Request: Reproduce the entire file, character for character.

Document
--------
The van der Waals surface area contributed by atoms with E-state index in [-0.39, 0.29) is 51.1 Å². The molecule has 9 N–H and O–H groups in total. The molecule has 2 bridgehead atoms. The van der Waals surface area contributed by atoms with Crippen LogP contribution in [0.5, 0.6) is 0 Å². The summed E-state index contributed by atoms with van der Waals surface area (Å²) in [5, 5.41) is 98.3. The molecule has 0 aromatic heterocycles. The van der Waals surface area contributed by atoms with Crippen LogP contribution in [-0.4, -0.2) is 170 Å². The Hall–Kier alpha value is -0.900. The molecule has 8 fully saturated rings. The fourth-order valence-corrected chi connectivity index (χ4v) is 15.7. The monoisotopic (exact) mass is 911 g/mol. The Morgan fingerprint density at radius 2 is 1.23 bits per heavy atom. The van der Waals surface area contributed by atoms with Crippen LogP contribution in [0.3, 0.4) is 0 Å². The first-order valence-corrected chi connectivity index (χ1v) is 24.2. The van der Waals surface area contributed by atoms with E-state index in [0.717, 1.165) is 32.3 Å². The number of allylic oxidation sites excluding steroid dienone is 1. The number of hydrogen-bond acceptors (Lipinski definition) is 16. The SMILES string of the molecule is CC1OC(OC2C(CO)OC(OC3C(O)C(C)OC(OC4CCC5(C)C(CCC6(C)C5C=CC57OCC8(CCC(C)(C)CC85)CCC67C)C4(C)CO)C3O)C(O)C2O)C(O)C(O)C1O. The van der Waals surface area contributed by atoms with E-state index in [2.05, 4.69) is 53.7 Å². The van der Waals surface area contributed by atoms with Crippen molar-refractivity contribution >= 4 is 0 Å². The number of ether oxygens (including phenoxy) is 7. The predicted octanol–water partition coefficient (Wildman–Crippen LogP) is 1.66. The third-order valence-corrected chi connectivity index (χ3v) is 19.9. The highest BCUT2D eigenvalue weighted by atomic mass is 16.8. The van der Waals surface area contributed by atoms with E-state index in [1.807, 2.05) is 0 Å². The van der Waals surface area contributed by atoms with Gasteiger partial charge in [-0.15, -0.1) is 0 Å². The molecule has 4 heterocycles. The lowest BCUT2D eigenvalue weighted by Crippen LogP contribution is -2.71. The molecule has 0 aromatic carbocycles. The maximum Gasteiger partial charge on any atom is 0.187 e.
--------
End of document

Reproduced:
The van der Waals surface area contributed by atoms with E-state index in [-0.39, 0.29) is 51.1 Å². The molecule has 9 N–H and O–H groups in total. The molecule has 2 bridgehead atoms. The van der Waals surface area contributed by atoms with Crippen LogP contribution in [0.5, 0.6) is 0 Å². The summed E-state index contributed by atoms with van der Waals surface area (Å²) in [5, 5.41) is 98.3. The molecule has 0 aromatic heterocycles. The van der Waals surface area contributed by atoms with Crippen LogP contribution in [-0.4, -0.2) is 170 Å². The Hall–Kier alpha value is -0.900. The molecule has 8 fully saturated rings. The fourth-order valence-corrected chi connectivity index (χ4v) is 15.7. The monoisotopic (exact) mass is 911 g/mol. The Morgan fingerprint density at radius 2 is 1.23 bits per heavy atom. The van der Waals surface area contributed by atoms with Crippen LogP contribution in [0.3, 0.4) is 0 Å². The first-order valence-corrected chi connectivity index (χ1v) is 24.2. The van der Waals surface area contributed by atoms with E-state index in [0.717, 1.165) is 32.3 Å². The number of allylic oxidation sites excluding steroid dienone is 1. The number of hydrogen-bond acceptors (Lipinski definition) is 16. The SMILES string of the molecule is CC1OC(OC2C(CO)OC(OC3C(O)C(C)OC(OC4CCC5(C)C(CCC6(C)C5C=CC57OCC8(CCC(C)(C)CC85)CCC67C)C4(C)CO)C3O)C(O)C2O)C(O)C(O)C1O. The van der Waals surface area contributed by atoms with E-state index in [2.05, 4.69) is 53.7 Å². The van der Waals surface area contributed by atoms with Crippen molar-refractivity contribution >= 4 is 0 Å². The number of ether oxygens (including phenoxy) is 7. The predicted octanol–water partition coefficient (Wildman–Crippen LogP) is 1.66. The third-order valence-corrected chi connectivity index (χ3v) is 19.9. The highest BCUT2D eigenvalue weighted by atomic mass is 16.8. The van der Waals surface area contributed by atoms with E-state index in [1.807, 2.05) is 0 Å². The van der Waals surface area contributed by atoms with Gasteiger partial charge in [-0.15, -0.1) is 0 Å². The molecule has 4 heterocycles. The lowest BCUT2D eigenvalue weighted by Crippen LogP contribution is -2.71. The molecule has 0 aromatic carbocycles. The maximum Gasteiger partial charge on any atom is 0.187 e.